CAcarbrand <- carBrand[,2:9]
# Chisq to test dependence between rows and columns
chisq <- chisq.test(CAcarbrand)
chisq # p-value = 0.01342
# ======================================================================= #
# CORRESPONDENCE ANALYSIS. Requires FactorMineR
res.ca <- CA(CAcarbrand, graph = FALSE)
# Significance test of association between rows and columns
# Trace is the table’s total inertia, sum of the eigenvalues.
# Square root of trace ~ correlation coefficient btw row and columns
trace <- sum(get_eigenvalue(res.ca)$eigenvalue)
# chi-square statistic = trace * n, grand total of the table
chisq2 <- trace*sum(as.matrix(CAcarbrand))
pval <- pchisq(chisq2, df=df, lower.tail = FALSE)
# Dim eigenvalue
plot.CA(res.ca, aaxes = c(1,2), col.row = “blue”, col.col = “red”)
## Cluster Analysis & Visualization
res.coords <- data.frame(rbind(
# optimal number of clusters
fviz_nbclust(res.coords, kmeans, method=”gap_stat”)
# Visualize Optimall number of clusters – k=Best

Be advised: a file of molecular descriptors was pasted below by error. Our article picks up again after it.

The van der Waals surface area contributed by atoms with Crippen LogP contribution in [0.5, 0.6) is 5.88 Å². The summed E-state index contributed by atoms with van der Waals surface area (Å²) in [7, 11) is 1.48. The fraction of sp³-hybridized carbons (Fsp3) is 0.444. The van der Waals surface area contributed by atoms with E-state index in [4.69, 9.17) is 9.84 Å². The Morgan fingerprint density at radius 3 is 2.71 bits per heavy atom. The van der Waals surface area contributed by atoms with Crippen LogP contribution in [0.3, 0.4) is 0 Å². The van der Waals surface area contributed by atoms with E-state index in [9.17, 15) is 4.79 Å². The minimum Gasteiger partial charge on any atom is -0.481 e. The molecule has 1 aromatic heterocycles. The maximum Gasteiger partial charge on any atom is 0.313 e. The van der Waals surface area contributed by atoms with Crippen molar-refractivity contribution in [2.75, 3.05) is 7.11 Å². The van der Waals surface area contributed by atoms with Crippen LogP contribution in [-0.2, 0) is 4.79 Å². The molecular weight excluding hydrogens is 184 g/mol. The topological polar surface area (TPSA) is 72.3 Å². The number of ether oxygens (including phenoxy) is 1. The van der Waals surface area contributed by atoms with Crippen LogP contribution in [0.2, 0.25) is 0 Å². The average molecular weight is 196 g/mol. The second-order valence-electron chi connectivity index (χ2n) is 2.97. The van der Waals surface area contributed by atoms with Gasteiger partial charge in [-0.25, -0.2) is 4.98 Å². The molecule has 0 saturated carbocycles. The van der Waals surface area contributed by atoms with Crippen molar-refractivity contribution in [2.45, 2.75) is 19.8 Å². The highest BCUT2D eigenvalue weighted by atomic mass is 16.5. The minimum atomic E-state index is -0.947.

res.nbclust <- NbClust(res.coords, distance = “euclidean”,
min.nc = 2, max.nc = 8,
method = “complete”, index = “all”)
factoextra::fviz_nbclust(res.nbclust) + theme_minimal()
# Select K and Visualize clustered results
k=as.numeric(names(sort(table(res.nbclust$Best.nc[1,]), decreasing = TRUE)))
km.res <- kmeans(res.coords, k, nstart=25)
# Visualize factor map with clustering on top
fviz_cluster(km.res, data=res.coords, frame.type = “convex”
, title = “Brand-Attribute Map”)+
# Hierarchical Clustering
# Dissimilarity matrix
d <- dist(res.coords, method=”euclidean”)
# Hierarchical clustering using Ward’s method
res.hc <- hclust(d, method=”ward.D2″)
# Cut tree into X groups
grp <- cutree(res.hc, k=k)
plot(res.hc, cex=0.6, main = “Hierarchical Clustering Dendrogram”)
rect.hclust(res.hc, k=k, border=2:5)
# ======================================================================= #
# R Commander GUI